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A Passing Fury: Searching for Justice at the End of World War II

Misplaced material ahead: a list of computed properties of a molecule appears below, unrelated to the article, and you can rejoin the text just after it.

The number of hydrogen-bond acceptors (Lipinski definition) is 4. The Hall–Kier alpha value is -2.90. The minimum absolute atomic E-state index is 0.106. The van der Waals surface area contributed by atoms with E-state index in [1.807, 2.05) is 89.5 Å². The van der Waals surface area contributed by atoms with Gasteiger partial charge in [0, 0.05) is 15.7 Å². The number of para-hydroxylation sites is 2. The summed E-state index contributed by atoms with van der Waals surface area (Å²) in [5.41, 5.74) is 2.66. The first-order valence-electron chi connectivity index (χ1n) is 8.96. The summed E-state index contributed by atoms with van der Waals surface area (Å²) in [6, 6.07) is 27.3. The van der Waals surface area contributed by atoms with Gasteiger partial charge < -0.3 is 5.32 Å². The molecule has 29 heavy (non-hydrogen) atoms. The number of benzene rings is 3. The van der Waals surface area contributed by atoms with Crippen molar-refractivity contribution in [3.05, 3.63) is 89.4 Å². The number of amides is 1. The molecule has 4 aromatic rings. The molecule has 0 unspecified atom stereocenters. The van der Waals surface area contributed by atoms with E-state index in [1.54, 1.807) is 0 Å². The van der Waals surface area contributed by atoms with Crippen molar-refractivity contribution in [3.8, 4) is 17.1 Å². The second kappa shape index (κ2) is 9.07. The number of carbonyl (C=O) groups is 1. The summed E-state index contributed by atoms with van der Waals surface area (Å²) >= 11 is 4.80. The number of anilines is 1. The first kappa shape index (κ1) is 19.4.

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Any trial is an act of theatre. After the horror of the Second World War, the Nuremberg Tribunal became a symbol of the 'free world's' choice of justice in the face of tyranny, aggression and atrocity. But it was only a fragment of retribution as, with their Allies, the British embarked on the largest programme of war crimes investigations and trials in history. This book exposes the deeper truth of this controlled scheme of vengeance. Moving from the scripted trial of Goring, Hess and von Ribbentrop, to the makeshift courtrooms where 'minor' war criminals (the psychotic SS officers, the brutal guards, the executioners) were prosecuted, A Passing Fury tells the story of the extraordinary enterprise, the investigators, the lawyers and the perpetrators and asks the question: was justice done? A Passing Fury reassesses the value and flaws of the attempt to do justice in clear, engaging prose, bringing it to life for a new generation and demonstrating its contemporary relevance in responding to 'evil'.
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